There is no better research than local recommendation. When you’re away with your girlfriend, best pal or colleague that doesn’t mean they’re the only people you can talk to—and if they are then you’re staying far too comfortably within your own comfort zone which is not what travelling is about. Learn about the new culture, strike up a conversation with another couple or ask your server for tips. The reason we visit foreign places is to live and breathe new surroundings, find things that the locals love and report on them for those looking to try an experience that’s off the beaten selfie-stick path and authentic to that community.
5) Kill jet-lag fast
When time is of the essence, you want to be in top form. That means looking after your body. Always avoid alcohol on flights; it dehydrates and leaves you feeling sluggish when you land. One secret to jet-lag elimination upon arrival is floatation therapy. It’s the practice of lying in a dark pod of warm Epsom salts and drifting off into a meditative state which not only re-centres your body but also trains it into going into a blissfully induced sleep.
6) Book accommodation independently
Skip the flight and hotel combo deals, no matter how cheap they are. Booking the hotel separately means you can work your way down a list of traveller rankings and get what you want at better value for your hard earned money. In most cases, location is everything. You’re out and about so much, that the facilities can be overlooked in return for a room close to public transportation or in the centre of town. For more remote stays and beach resorts, style and facilities claim a bigger stake in the decision making process since time spent on the premises is longer.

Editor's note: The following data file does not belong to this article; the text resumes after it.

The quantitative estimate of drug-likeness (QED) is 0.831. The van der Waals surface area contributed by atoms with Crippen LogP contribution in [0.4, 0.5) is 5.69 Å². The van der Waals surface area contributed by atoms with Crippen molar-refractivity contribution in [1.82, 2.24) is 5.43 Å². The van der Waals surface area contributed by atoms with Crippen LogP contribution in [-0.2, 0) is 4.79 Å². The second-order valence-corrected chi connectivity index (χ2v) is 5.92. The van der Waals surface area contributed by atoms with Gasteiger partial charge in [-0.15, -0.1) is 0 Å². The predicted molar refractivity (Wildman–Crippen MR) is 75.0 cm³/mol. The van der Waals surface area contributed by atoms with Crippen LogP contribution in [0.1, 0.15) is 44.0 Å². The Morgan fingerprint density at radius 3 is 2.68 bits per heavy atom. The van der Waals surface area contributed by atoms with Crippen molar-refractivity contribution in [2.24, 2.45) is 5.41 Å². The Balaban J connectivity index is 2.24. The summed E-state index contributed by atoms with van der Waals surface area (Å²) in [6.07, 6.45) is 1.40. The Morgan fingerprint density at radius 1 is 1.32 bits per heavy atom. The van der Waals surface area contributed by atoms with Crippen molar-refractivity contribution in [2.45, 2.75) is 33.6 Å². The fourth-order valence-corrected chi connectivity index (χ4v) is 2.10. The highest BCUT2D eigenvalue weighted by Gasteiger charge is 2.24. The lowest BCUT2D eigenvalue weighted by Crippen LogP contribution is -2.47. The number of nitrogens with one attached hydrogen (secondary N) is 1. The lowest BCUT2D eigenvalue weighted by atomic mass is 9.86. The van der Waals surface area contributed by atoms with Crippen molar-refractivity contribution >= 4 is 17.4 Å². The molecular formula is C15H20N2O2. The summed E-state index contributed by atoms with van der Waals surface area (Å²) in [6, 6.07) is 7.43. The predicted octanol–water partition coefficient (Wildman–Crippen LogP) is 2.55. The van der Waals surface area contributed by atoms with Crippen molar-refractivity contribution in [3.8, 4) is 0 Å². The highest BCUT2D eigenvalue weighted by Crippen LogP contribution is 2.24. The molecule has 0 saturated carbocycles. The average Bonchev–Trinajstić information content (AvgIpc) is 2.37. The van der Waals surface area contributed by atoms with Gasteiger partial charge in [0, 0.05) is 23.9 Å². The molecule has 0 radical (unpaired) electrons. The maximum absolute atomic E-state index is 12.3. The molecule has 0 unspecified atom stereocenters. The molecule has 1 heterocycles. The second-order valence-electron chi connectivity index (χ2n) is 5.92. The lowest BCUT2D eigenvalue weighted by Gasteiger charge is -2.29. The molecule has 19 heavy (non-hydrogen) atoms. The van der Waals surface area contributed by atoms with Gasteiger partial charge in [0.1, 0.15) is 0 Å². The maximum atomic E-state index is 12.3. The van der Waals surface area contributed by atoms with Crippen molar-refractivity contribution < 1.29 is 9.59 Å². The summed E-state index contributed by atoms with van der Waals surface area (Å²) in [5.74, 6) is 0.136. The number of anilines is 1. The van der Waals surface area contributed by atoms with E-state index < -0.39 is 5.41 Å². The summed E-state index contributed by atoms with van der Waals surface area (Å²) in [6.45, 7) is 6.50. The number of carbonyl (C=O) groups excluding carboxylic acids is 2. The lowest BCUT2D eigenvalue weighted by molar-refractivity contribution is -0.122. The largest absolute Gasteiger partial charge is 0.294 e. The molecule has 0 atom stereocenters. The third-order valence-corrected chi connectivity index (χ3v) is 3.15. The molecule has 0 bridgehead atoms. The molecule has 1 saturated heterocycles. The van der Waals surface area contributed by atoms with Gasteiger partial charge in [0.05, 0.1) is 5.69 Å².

7) Put a cap on social media
It’s inevitable that you’ll be on social media while abroad, if it’s not on IG then it didn’t happen right? But when I’m travelling I like to limit my social media usage to 10 minutes a day. That’s just enough time to catch up with what’s going on in the world, and if need be, to post something. Wouldn’t you rather swap that hour on the hotel lobby WiFi with getting lost in a trendy neighbourhood or going for a run on the beach? In fact, there are an infinite amount of activities that are much more exciting than seeing what your colleague back home ate for lunch or somebody’s pet Chihuahua having a nap.
8) Tell your stories imaginatively
Travel writer or not, we all have a story to tell about our adventures abroad. Travelling like a travel writer means you scratch beyond the surface of the Taj Mahal, Big Ben, or Great Wall and have tales and images of the raw and real India, UK, or China. Your stories will fascinate and photos intrigue, so present them in a way that hasn’t been done over by the billions. Travel bloggers should try finding an angle from a niche that will spark discussion, and photo bloggers should try posting images of things that are often overlooked in travel photography. Finally, remember that less is more, so don’t give absolutely everything away. Leave your friends, colleagues and followers wanting more.